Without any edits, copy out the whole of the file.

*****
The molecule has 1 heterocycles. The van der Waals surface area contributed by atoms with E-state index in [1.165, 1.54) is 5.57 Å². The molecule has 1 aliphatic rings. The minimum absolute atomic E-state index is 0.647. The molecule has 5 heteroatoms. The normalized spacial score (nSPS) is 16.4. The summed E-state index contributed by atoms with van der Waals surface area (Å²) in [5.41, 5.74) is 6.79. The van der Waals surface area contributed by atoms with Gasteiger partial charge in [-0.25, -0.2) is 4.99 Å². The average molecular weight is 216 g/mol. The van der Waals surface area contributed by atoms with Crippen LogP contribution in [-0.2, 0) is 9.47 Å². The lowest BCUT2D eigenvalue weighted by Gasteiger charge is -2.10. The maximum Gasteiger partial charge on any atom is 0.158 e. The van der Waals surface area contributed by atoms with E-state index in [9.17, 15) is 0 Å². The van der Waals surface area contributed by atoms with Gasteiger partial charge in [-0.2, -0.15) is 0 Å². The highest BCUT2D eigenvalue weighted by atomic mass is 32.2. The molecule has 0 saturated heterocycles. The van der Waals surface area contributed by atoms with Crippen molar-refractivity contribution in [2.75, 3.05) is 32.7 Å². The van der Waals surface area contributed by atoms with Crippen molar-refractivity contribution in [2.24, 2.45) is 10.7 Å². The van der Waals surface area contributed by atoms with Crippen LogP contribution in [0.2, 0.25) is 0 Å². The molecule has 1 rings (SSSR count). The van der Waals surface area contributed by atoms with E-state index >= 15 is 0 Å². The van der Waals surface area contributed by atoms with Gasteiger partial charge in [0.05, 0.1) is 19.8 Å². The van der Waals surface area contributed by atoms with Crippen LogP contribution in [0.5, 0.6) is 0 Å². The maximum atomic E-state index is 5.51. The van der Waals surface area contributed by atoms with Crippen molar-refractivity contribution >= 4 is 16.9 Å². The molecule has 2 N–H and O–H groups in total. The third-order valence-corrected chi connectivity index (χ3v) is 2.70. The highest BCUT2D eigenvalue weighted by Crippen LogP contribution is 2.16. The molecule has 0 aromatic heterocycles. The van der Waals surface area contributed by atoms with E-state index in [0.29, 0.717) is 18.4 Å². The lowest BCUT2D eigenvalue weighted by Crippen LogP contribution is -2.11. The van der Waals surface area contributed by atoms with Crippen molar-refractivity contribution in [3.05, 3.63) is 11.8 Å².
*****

The molecule has 1 heterocycles. The van der Waals surface area contributed by atoms with E-state index in [1.165, 1.54) is 5.57 Å². The molecule has 1 aliphatic rings. The minimum absolute atomic E-state index is 0.647. The molecule has 5 heteroatoms. The normalized spacial score (nSPS) is 16.4. The summed E-state index contributed by atoms with van der Waals surface area (Å²) in [5.41, 5.74) is 6.79. The van der Waals surface area contributed by atoms with Gasteiger partial charge in [-0.25, -0.2) is 4.99 Å². The average molecular weight is 216 g/mol. The van der Waals surface area contributed by atoms with Crippen LogP contribution in [-0.2, 0) is 9.47 Å². The lowest BCUT2D eigenvalue weighted by Gasteiger charge is -2.10. The maximum Gasteiger partial charge on any atom is 0.158 e. The van der Waals surface area contributed by atoms with E-state index in [9.17, 15) is 0 Å². The van der Waals surface area contributed by atoms with Gasteiger partial charge in [-0.2, -0.15) is 0 Å². The highest BCUT2D eigenvalue weighted by atomic mass is 32.2. The molecule has 0 saturated heterocycles. The van der Waals surface area contributed by atoms with Crippen molar-refractivity contribution in [2.75, 3.05) is 32.7 Å². The van der Waals surface area contributed by atoms with Crippen molar-refractivity contribution in [2.24, 2.45) is 10.7 Å². The van der Waals surface area contributed by atoms with Crippen LogP contribution in [0.2, 0.25) is 0 Å². The molecule has 1 rings (SSSR count). The van der Waals surface area contributed by atoms with E-state index >= 15 is 0 Å². The van der Waals surface area contributed by atoms with Gasteiger partial charge in [0.05, 0.1) is 19.8 Å². The van der Waals surface area contributed by atoms with Crippen LogP contribution in [0.5, 0.6) is 0 Å². The maximum atomic E-state index is 5.51. The van der Waals surface area contributed by atoms with Crippen molar-refractivity contribution >= 4 is 16.9 Å². The molecule has 2 N–H and O–H groups in total. The third-order valence-corrected chi connectivity index (χ3v) is 2.70. The highest BCUT2D eigenvalue weighted by Crippen LogP contribution is 2.16. The molecule has 0 aromatic heterocycles. The van der Waals surface area contributed by atoms with E-state index in [0.29, 0.717) is 18.4 Å². The lowest BCUT2D eigenvalue weighted by Crippen LogP contribution is -2.11. The van der Waals surface area contributed by atoms with Crippen molar-refractivity contribution in [3.05, 3.63) is 11.8 Å².